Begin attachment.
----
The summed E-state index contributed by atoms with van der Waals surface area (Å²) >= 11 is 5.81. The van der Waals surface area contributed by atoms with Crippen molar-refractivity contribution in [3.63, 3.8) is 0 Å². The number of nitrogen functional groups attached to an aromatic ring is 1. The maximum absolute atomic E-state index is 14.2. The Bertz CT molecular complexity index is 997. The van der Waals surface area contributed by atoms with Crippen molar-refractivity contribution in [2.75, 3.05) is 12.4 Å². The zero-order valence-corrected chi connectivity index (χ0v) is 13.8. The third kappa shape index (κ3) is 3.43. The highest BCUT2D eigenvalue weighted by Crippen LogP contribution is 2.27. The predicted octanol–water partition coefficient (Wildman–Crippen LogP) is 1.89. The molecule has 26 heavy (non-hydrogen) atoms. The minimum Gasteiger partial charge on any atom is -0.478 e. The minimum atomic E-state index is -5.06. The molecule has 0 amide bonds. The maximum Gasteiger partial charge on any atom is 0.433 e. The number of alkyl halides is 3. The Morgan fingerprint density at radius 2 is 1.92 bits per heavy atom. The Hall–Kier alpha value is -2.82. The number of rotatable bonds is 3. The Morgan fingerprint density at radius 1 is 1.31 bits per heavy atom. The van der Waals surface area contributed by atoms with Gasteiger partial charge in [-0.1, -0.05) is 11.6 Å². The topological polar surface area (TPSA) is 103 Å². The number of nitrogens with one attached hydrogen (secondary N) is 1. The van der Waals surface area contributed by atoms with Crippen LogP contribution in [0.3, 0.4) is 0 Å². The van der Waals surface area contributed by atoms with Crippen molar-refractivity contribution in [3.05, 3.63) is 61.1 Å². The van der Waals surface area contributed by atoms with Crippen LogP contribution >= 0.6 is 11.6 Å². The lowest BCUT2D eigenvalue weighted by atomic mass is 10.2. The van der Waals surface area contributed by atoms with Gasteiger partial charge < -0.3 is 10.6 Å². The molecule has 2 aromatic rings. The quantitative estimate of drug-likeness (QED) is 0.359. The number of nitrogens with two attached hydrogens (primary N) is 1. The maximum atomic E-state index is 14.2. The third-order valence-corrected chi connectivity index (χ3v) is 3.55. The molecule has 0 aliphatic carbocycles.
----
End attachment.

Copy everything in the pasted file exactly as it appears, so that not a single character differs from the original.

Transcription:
The summed E-state index contributed by atoms with van der Waals surface area (Å²) >= 11 is 5.81. The van der Waals surface area contributed by atoms with Crippen molar-refractivity contribution in [3.63, 3.8) is 0 Å². The number of nitrogen functional groups attached to an aromatic ring is 1. The maximum absolute atomic E-state index is 14.2. The Bertz CT molecular complexity index is 997. The van der Waals surface area contributed by atoms with Crippen molar-refractivity contribution in [2.75, 3.05) is 12.4 Å². The zero-order valence-corrected chi connectivity index (χ0v) is 13.8. The third kappa shape index (κ3) is 3.43. The highest BCUT2D eigenvalue weighted by Crippen LogP contribution is 2.27. The predicted octanol–water partition coefficient (Wildman–Crippen LogP) is 1.89. The molecule has 26 heavy (non-hydrogen) atoms. The minimum Gasteiger partial charge on any atom is -0.478 e. The minimum atomic E-state index is -5.06. The molecule has 0 amide bonds. The maximum Gasteiger partial charge on any atom is 0.433 e. The number of alkyl halides is 3. The Morgan fingerprint density at radius 2 is 1.92 bits per heavy atom. The Hall–Kier alpha value is -2.82. The number of rotatable bonds is 3. The Morgan fingerprint density at radius 1 is 1.31 bits per heavy atom. The van der Waals surface area contributed by atoms with Gasteiger partial charge in [-0.1, -0.05) is 11.6 Å². The topological polar surface area (TPSA) is 103 Å². The number of nitrogens with one attached hydrogen (secondary N) is 1. The van der Waals surface area contributed by atoms with Crippen LogP contribution in [0.3, 0.4) is 0 Å². The van der Waals surface area contributed by atoms with Crippen molar-refractivity contribution in [3.05, 3.63) is 61.1 Å². The van der Waals surface area contributed by atoms with Crippen LogP contribution >= 0.6 is 11.6 Å². The lowest BCUT2D eigenvalue weighted by atomic mass is 10.2. The van der Waals surface area contributed by atoms with Gasteiger partial charge < -0.3 is 10.6 Å². The molecule has 2 aromatic rings. The quantitative estimate of drug-likeness (QED) is 0.359. The number of nitrogens with two attached hydrogens (primary N) is 1. The maximum atomic E-state index is 14.2. The third-order valence-corrected chi connectivity index (χ3v) is 3.55. The molecule has 0 aliphatic carbocycles.